How did Netflix, Amazon, Apple and other powerhouses become industry leaders? The answer is Code Halos, the data generated by the online behaviors of customers, products, employees, processes and organizations. All have become expert at analyzing this data to discover hidden insights and unlock unforeseen opportunities.
While we can't all be the next Amazon, any company that wants to compete in this new era needs to adopt Code Halo thinking and see the world through a digital lens. To get started, here are five basic tenets that will get you well on the way to being a Code Halo hero.
Everything is data and data is everything.
That's not hubris talking – it's literally true. Nearly everything creates data now, even objects as traditionally analog as a toothbrush. The more the world is digitized, including how we work, socialize, play, communicate and transact – indeed, every time a human interacts with a networked machine – the more data and information is generated. It's no wonder that most (if not all) industries are rightfully turning to data and digital technologies for a competitive edge.
Making meaning from data is the new competitive frontier.
Of course, these mounting data volumes are meaningless if they don't lend to a greater understanding of the marketplace or your customers. To do that, you must capture it, catalog it, benchmark it, compare it over time, analyze it, test it and act upon it. Although a challenge, this is what today's most successful companies do to gauge demand more accurately than ever before and supply products and services at the right place, price and time. Meaning‑making is how you make sense of the madness and how you separate signal from noise.
Digitization requires new operations and business models.
This can be a frightening realization for many businesses and a quandary with no easy answers. Just ask industries that have been dramatically transformed, like print journalism or retail. But as the competition increasingly relies on cost‑reducing, speed‑enhancing and quality‑improving technology, the rules will increasingly be changed for how these companies operate and carry out their day‑to‑day processes. When the rules change, you have to reinvent yourself.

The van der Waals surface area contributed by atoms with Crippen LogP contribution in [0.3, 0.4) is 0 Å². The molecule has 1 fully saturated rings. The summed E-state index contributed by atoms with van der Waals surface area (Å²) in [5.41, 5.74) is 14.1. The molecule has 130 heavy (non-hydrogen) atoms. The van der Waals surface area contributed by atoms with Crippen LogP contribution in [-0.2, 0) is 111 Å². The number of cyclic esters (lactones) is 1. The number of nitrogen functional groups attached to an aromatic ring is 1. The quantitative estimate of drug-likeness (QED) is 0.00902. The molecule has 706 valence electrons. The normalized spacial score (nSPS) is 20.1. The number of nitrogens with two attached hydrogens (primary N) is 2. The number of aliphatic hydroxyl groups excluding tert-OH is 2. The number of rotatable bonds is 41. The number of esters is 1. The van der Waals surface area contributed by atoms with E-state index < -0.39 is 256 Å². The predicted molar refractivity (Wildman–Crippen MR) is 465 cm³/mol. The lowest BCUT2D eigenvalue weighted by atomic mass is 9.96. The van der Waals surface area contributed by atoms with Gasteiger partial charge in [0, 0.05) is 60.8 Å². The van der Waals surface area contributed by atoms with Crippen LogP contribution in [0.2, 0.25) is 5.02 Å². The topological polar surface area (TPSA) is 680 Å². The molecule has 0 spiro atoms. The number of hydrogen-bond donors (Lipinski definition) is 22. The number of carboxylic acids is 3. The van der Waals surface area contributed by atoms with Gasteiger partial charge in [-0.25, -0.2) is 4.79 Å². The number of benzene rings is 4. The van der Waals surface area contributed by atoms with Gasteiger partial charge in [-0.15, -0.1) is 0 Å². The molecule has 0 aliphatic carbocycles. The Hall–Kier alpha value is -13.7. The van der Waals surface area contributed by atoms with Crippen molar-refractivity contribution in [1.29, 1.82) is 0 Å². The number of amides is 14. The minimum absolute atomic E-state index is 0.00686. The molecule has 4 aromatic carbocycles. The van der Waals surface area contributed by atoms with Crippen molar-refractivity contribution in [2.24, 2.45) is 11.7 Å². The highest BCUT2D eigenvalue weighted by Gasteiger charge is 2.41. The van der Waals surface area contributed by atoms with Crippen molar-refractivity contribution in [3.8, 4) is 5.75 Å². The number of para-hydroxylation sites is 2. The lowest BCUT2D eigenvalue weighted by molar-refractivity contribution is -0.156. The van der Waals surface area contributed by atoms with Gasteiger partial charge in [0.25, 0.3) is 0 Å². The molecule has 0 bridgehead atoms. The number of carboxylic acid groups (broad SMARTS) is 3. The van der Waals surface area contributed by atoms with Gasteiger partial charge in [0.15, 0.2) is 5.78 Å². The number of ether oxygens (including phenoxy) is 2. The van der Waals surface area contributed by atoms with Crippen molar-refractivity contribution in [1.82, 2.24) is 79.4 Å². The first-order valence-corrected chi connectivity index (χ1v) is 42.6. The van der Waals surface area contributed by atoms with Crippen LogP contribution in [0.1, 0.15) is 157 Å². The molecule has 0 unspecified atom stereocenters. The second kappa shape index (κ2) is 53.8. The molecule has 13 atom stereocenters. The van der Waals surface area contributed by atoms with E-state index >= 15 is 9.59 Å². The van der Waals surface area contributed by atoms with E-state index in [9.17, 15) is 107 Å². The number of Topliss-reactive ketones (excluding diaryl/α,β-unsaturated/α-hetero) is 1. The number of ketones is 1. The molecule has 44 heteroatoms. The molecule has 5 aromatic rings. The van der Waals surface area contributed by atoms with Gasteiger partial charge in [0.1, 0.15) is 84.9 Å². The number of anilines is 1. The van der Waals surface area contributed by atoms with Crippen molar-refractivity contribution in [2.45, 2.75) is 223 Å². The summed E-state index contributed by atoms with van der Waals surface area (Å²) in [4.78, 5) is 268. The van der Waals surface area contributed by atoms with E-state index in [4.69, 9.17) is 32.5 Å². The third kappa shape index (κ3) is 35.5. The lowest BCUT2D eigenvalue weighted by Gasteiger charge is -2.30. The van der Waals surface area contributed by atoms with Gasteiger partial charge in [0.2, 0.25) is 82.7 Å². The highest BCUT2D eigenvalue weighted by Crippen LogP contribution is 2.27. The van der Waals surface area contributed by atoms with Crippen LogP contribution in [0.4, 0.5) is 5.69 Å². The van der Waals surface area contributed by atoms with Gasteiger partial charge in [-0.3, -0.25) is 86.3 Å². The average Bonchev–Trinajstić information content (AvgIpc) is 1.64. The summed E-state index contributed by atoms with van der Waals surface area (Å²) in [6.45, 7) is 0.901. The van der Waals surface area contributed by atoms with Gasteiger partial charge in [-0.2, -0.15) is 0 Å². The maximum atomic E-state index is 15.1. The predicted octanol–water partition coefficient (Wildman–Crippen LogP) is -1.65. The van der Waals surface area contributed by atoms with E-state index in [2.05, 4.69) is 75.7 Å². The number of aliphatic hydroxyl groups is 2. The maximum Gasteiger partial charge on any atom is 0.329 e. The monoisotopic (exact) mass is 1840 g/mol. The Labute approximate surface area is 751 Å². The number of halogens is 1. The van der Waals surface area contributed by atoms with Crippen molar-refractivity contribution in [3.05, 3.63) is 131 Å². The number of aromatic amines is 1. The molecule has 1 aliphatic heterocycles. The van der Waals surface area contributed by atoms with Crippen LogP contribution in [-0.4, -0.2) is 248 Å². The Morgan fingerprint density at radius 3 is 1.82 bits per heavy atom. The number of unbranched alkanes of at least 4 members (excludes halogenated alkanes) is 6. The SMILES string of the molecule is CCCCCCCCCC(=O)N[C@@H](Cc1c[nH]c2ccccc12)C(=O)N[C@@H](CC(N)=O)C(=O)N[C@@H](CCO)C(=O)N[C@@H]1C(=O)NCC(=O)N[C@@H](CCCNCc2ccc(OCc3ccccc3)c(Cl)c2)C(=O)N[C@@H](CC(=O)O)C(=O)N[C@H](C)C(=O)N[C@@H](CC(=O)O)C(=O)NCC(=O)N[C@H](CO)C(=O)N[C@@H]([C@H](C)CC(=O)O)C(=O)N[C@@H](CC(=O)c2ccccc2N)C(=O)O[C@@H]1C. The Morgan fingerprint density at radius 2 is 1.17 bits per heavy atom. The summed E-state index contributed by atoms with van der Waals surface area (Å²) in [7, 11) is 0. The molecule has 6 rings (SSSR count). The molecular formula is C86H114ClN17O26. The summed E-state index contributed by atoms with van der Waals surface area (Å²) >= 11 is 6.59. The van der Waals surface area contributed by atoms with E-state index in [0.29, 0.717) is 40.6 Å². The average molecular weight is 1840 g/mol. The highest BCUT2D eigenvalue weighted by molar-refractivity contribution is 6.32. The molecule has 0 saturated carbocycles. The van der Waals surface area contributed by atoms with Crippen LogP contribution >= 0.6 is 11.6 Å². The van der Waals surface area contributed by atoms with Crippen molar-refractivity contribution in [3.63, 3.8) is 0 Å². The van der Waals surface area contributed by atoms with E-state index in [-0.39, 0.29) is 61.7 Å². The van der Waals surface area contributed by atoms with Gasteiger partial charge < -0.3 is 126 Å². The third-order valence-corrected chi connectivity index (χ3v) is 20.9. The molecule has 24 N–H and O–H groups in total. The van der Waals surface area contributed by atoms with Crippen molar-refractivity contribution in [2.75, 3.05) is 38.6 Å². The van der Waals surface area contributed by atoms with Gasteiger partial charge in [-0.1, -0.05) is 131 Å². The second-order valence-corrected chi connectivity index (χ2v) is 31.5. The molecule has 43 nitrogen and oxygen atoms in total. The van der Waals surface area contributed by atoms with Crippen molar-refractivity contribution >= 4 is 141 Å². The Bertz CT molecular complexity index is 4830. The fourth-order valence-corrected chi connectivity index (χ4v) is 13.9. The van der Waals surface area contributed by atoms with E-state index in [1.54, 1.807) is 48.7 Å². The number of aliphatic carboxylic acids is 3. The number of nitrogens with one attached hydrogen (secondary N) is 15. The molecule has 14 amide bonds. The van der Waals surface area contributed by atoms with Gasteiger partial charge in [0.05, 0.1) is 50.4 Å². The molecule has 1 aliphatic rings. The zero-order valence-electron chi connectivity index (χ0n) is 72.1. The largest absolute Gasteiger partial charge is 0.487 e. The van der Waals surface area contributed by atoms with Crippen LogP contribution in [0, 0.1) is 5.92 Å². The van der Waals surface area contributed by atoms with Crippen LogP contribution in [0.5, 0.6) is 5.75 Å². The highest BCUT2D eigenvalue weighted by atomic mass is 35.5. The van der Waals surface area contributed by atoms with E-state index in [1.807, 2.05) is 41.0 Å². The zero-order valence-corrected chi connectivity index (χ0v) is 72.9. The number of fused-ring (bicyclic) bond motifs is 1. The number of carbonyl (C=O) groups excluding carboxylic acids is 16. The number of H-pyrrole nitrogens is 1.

Of course, this is easier for pure digital companies such as Amazon, Google, Facebook and Uber that were born digital and molded by it from their origins. But even traditional businesses and sectors such as travel and hospitality or banking and financial services can realize big – and profitable – changes with the help of Code Halos.
Prediction and prevention transcend compensation.
When asked how he became the greatest hockey player the world has ever seen, Canadian Wayne Gretzky replied, "I skate to where the puck is going to be, not where it has been." Unlike most of us, Gretzky had a gift for seeing the future. That's what made him so good.
Similarly, Code Halos allow businesses to anticipate previously unforeseen opportunities, as well as avoid costly circumstances. In some ways, they are the closest thing to fortune‑telling that business has ever seen. They help organizations ensure long-term value beyond today's revenues (i.e., where the puck has been) and focus on what's next for customer experience and market differentiation (i.e., where the puck is going).
Data fuels personalized service, which today's consumers demand.
There's a reason that YouTube and selfies exist: In a hyper‑noisy world, they are two of many popular outlets that consumers use to express themselves. This is even more true for people who grew up with controllers and computers in their hands. They demand service with a personal touch.
Meeting that demand requires understanding and enabling customization. Such personalization extends beyond the products and services you supply, to how, when, where and even why you supply them (e.g., tracking social media activity to plan an individual or mass personalization campaign). This can't be done unless you accept that data is everything, make meaning from relevant data, reinvent your modus operandi and anticipate tomorrow's trending demand.